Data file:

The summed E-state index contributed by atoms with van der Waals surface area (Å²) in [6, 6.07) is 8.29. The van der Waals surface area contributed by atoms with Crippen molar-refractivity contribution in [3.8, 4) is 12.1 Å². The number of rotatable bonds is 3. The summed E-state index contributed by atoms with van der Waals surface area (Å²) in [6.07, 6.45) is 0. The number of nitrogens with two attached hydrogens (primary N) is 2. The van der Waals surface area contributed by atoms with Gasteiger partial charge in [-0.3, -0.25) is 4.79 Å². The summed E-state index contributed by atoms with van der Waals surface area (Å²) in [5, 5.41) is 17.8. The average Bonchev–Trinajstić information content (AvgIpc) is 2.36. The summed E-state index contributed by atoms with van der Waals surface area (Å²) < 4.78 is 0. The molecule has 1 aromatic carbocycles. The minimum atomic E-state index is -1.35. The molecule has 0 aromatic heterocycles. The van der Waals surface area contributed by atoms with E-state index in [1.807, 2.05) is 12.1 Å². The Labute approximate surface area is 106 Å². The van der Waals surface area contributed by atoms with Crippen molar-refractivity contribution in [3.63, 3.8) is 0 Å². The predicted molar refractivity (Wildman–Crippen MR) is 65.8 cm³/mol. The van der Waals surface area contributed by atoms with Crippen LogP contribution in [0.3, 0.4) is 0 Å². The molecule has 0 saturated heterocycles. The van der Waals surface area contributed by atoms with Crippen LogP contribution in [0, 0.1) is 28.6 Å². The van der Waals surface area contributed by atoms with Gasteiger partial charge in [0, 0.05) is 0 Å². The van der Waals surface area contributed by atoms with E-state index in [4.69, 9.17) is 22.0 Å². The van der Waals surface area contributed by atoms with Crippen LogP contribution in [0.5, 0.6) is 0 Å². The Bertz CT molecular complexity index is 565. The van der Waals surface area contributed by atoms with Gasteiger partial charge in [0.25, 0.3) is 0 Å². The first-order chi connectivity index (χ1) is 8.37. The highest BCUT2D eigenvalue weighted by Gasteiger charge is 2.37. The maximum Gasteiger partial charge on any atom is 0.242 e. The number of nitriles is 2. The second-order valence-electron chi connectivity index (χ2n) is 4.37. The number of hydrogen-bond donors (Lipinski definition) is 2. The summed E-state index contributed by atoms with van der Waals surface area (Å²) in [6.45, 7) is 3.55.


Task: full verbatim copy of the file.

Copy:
The summed E-state index contributed by atoms with van der Waals surface area (Å²) in [6, 6.07) is 8.29. The van der Waals surface area contributed by atoms with Crippen molar-refractivity contribution in [3.8, 4) is 12.1 Å². The number of rotatable bonds is 3. The summed E-state index contributed by atoms with van der Waals surface area (Å²) in [6.07, 6.45) is 0. The number of nitrogens with two attached hydrogens (primary N) is 2. The van der Waals surface area contributed by atoms with Gasteiger partial charge in [-0.3, -0.25) is 4.79 Å². The summed E-state index contributed by atoms with van der Waals surface area (Å²) in [5, 5.41) is 17.8. The average Bonchev–Trinajstić information content (AvgIpc) is 2.36. The summed E-state index contributed by atoms with van der Waals surface area (Å²) < 4.78 is 0. The molecule has 1 aromatic carbocycles. The minimum atomic E-state index is -1.35. The molecule has 0 aromatic heterocycles. The van der Waals surface area contributed by atoms with E-state index in [1.807, 2.05) is 12.1 Å². The Labute approximate surface area is 106 Å². The van der Waals surface area contributed by atoms with Crippen molar-refractivity contribution in [3.63, 3.8) is 0 Å². The predicted molar refractivity (Wildman–Crippen MR) is 65.8 cm³/mol. The van der Waals surface area contributed by atoms with Crippen LogP contribution in [0.3, 0.4) is 0 Å². The molecule has 0 saturated heterocycles. The van der Waals surface area contributed by atoms with Crippen LogP contribution in [0, 0.1) is 28.6 Å². The van der Waals surface area contributed by atoms with Gasteiger partial charge in [0, 0.05) is 0 Å². The van der Waals surface area contributed by atoms with E-state index in [4.69, 9.17) is 22.0 Å². The van der Waals surface area contributed by atoms with Crippen LogP contribution in [0.5, 0.6) is 0 Å². The Bertz CT molecular complexity index is 565. The van der Waals surface area contributed by atoms with Gasteiger partial charge in [0.25, 0.3) is 0 Å². The first-order chi connectivity index (χ1) is 8.37. The highest BCUT2D eigenvalue weighted by Gasteiger charge is 2.37. The maximum Gasteiger partial charge on any atom is 0.242 e. The number of nitriles is 2. The second-order valence-electron chi connectivity index (χ2n) is 4.37. The number of hydrogen-bond donors (Lipinski definition) is 2. The summed E-state index contributed by atoms with van der Waals surface area (Å²) in [6.45, 7) is 3.55.